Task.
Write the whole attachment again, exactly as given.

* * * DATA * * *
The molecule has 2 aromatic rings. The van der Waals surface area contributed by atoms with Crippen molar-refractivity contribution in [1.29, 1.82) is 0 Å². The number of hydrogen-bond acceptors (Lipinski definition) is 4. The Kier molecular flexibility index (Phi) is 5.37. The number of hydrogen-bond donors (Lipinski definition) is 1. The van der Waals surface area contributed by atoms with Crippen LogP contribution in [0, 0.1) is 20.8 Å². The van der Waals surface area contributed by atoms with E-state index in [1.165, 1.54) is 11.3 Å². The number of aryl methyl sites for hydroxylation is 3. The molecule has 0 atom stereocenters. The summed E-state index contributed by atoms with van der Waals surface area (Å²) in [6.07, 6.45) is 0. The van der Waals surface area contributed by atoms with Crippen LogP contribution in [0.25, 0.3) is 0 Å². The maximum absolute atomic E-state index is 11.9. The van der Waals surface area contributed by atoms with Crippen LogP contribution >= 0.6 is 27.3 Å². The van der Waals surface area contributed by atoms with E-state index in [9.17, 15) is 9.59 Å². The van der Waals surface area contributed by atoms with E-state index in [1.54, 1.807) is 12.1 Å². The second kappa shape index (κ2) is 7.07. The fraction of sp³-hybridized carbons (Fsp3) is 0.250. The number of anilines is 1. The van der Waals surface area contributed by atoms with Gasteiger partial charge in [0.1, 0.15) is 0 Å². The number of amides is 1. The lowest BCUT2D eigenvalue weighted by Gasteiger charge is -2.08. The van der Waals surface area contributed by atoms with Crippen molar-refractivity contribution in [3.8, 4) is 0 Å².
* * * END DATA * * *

The molecule has 2 aromatic rings. The van der Waals surface area contributed by atoms with Crippen molar-refractivity contribution in [1.29, 1.82) is 0 Å². The number of hydrogen-bond acceptors (Lipinski definition) is 4. The Kier molecular flexibility index (Phi) is 5.37. The number of hydrogen-bond donors (Lipinski definition) is 1. The van der Waals surface area contributed by atoms with Crippen LogP contribution in [0, 0.1) is 20.8 Å². The van der Waals surface area contributed by atoms with E-state index in [1.165, 1.54) is 11.3 Å². The number of aryl methyl sites for hydroxylation is 3. The molecule has 0 atom stereocenters. The summed E-state index contributed by atoms with van der Waals surface area (Å²) in [6.07, 6.45) is 0. The van der Waals surface area contributed by atoms with Crippen LogP contribution in [0.25, 0.3) is 0 Å². The maximum absolute atomic E-state index is 11.9. The van der Waals surface area contributed by atoms with Crippen LogP contribution >= 0.6 is 27.3 Å². The van der Waals surface area contributed by atoms with E-state index in [9.17, 15) is 9.59 Å². The van der Waals surface area contributed by atoms with E-state index in [1.54, 1.807) is 12.1 Å². The second kappa shape index (κ2) is 7.07. The fraction of sp³-hybridized carbons (Fsp3) is 0.250. The number of anilines is 1. The van der Waals surface area contributed by atoms with Gasteiger partial charge in [0.1, 0.15) is 0 Å². The number of amides is 1. The lowest BCUT2D eigenvalue weighted by Gasteiger charge is -2.08. The van der Waals surface area contributed by atoms with Crippen molar-refractivity contribution in [3.8, 4) is 0 Å².